SAN JOSE (KRON) — As people got away from gunshots during the Gilroy Garlic Festival, Willie Maquinalez ran towards them.
“I felt calm but there was chaos,” Maquinalez said.
He’s been volunteering at the festival for the last 19 years.
With 19 minutes left in his shift on Sunday, everything changed.
“I could see everybody running out, so I started yelling at everyone to get on a bus,” he said.
The buses shuttled people away from danger.
Also, the stars aligned as two doctors looking to help victims ran into Maquinalez.
And since he knew the layout well, he got them to the triage area immediately.
Hospitals treating patients from the shooting have credited that quick medical care for saving lives.
“Like I said, I just try to help,” he said.
Maquinalez has no professional experience in emergency situations, but he has stepped up one other time before.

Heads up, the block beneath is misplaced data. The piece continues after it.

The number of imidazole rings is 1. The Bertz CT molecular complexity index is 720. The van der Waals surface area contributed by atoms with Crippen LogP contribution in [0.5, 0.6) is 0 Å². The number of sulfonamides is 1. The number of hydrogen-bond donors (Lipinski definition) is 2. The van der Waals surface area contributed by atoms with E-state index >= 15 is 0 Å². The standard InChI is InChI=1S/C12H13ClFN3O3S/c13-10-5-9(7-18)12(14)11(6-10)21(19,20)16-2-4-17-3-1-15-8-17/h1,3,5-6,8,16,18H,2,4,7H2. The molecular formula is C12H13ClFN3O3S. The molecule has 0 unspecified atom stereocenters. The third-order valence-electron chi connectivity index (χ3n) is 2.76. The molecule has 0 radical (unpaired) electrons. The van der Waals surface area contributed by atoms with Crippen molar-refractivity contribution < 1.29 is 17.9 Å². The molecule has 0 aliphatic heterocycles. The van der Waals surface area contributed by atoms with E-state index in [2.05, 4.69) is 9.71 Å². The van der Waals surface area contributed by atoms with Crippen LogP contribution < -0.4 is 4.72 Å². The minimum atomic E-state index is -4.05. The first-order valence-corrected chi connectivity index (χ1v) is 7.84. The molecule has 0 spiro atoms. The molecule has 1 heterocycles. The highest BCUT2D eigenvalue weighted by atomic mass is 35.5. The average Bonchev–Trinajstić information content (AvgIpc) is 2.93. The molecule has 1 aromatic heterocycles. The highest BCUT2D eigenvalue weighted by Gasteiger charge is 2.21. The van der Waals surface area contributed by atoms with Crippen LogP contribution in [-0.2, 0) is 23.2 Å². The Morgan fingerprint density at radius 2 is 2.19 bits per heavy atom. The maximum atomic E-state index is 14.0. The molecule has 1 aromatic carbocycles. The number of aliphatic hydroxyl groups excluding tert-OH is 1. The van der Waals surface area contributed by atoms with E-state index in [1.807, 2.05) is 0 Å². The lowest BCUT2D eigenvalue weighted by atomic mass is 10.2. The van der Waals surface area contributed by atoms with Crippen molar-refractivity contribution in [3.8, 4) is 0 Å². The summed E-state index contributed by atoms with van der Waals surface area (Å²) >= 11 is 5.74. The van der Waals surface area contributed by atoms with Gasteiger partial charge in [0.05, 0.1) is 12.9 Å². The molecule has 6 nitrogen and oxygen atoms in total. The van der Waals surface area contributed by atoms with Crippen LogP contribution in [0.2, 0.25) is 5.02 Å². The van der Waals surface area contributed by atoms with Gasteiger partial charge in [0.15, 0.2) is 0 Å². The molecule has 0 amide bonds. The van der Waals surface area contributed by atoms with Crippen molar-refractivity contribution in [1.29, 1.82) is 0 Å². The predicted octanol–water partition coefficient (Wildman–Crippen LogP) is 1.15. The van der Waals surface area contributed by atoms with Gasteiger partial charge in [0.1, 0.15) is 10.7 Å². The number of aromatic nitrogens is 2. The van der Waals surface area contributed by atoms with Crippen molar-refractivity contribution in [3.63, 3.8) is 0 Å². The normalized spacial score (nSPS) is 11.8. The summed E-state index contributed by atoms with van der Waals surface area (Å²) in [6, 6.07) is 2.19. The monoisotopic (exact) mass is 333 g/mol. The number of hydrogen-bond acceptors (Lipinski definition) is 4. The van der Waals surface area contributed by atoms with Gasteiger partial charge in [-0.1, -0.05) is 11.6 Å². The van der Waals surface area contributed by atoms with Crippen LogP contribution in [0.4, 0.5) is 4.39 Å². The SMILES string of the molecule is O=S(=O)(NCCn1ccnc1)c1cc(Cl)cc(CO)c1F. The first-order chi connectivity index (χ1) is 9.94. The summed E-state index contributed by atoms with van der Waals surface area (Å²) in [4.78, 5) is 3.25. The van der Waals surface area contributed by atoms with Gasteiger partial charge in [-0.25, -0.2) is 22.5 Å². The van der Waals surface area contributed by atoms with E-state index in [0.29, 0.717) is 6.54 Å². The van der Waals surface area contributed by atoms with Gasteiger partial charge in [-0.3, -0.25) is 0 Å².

He said he stopped a man from driving a car into a crowd of people on the Gilroy High School athletic field.
He said he just feels this calling to help those in need.
“I know people need help,” he said. “Not everyone can get away and I can provide that help.”
Maquinalez still cannot get his car because it is on lockdown as part of the crime scene.
Friends and family have been giving him a ride to his job at a digital forensics company where he works in IT.
While the experience of being so close to violence will stay with him forever, he’ll be back at the festival.
“I would like to see you all out at the next Garlic Festival,” he said.
As nothing will keep him away from a place he loves.